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Shorebased RYA Day Skipper

The shorebased RYA Day Skipper course provides a recommended precursor to the practical RYA course afloat.  RYA shorebased instruction for Day, Coastal Skipper and Ocean Yachtmaster are offered as either 5 or 6 day  intensive courses: 3 two day or 2 three weekday or  weekends; 5 or 6 single day sessions, 12 four hour sessions or 24 two hourly evenings. These are made up to the requirements of the client.

The course caters for beginners to sailing and motor cruising and those with a little experience who wish to follow the preliminary shorebased syllabus of the Royal Yachting Association.  No previous knowledge is assumed.  The course will cover some basic seamanship ( nautical terminology and the rudiments of personal safety) with a comprehensive introduction to chartwork, navigation and meteorology.  It is the right course for beginners to motor cruising and sailing whilst providing a sound basis from which to progress to the Coastal Skipper and Yachtmaster course.  It is ideal for sailing spouses who have decided that it is not much fun being taken to sea as a passenger and want to play a more active part in the sailing and navigation. 

“It is the right course for beginners”

Homework and Examinations :-

There are two papers of one and a half hours at the end of the course, one on general subjects and one on chartwork and tidal heights.  The student is required to demonstrate a knowledge of the subjects studied and an understanding of the basic principles of seamanship and navigation.

COSTS include RYA materials

Day Skipper Syllabus Shorebased

Nautical terms.  Parts of a boat and hull.. General nautical terminology.  Ropework.  Knowledge of the properties of synthetic ropes in common use.  Anchorwork.  Characteristics of different types of anchor. Considerations to be taken into account when anchoring.  Safety.  Knowledge of the safety equipment to be carried, it's stowage and use (see RYA Boat Safety Handbook, C8).

Fire precautions and fire fighting. Use of personal safety equipment, harnesses and lifejackets. Ability to send a distress signal by VHF radiotelephone. Basic knowledge of rescue procedures including helicopter rescue.  International regulations for preventing collisions at sea.  Steering and sailing rules (5, 7,.8, 9,.10 and 12-19). General rules (all other rules).  Definition of position, course and speed.  Latitude and longitude.  Knowledge of standard navigational terms. True bearings and courses. The knot.  Navigational charts and publications.  Information shown on charts, chart symbols and representation of direction and distance. Navigational publications in common use. Chart correction.  Navigational drawing instruments.  Use of parallel rulers, dividers and proprietary plotting instruments.  Compass.  Application of variation. Awareness of deviation and its causes . Use of hand-bearing compass.  Chartwork.  Dead reckoning and estimated position including an awareness of leeway. Techniques of visual fixing. Satellite-derived positions. Use of waypoints to fix position. Course to steer.  Tides and tidal streams.  Tidal definitions, levels and datum . Tide tables. Use of Admiralty method of determining tidal height at standard port and awareness of corrections for secondary ports. Use of tidal diamonds and tidal stream atlases for chartwork.  Visual aids to navigation.  Lighthouses and beacons, light characteristics.  Meteorology.  Sources of broadcast meteorological information. Knowledge of terms used in shipping forecasts, including the Beaufort scale, and their significance to small craft. Basic knowledge of highs, lows and fronts.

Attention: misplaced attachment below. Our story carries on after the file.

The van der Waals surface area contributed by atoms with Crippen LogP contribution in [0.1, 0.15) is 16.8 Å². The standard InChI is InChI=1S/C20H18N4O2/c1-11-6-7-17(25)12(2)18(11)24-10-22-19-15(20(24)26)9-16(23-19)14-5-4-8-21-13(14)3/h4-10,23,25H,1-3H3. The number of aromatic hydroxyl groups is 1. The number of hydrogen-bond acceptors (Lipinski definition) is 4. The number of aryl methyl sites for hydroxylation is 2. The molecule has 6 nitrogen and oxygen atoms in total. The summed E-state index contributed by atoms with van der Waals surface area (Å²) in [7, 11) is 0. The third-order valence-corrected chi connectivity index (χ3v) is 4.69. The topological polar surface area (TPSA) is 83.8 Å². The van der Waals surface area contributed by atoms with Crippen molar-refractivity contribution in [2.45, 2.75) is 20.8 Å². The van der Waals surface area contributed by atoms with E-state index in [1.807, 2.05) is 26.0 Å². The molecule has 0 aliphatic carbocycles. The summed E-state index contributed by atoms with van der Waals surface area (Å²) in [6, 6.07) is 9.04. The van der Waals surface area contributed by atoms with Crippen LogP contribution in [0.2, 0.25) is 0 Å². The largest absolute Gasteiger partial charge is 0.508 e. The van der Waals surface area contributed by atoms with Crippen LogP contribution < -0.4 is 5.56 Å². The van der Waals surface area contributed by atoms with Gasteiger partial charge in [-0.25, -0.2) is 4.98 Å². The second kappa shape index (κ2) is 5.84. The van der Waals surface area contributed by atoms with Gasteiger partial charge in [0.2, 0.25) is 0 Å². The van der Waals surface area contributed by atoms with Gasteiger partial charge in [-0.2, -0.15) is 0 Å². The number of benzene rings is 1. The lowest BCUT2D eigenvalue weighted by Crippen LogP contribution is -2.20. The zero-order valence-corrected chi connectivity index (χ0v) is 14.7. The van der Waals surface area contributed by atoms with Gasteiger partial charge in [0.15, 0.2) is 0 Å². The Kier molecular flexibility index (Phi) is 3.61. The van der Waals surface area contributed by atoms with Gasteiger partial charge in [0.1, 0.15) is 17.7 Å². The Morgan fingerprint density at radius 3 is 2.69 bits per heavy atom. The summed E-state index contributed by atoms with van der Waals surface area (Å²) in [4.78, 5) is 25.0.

Passage planning.  Preparation of navigational plan for short coastal passages. Meteorological considerations In planning short coastal passages . Use of waypoints on passage. Importance of confirmation of position by an independent source . Keeping a navigational record.  Navigation in restricted visibility.  Precautions to be taken in, and limitations imposed by, fog.  Pilotage.  Use of sailing directions. Pilotage plans and harbour entry. Use of transits, leading lines and clearing lines . IALA system. of buoyage for Region A.  Marine environment.  Responsibility for avoiding pollution and protecting the marine environment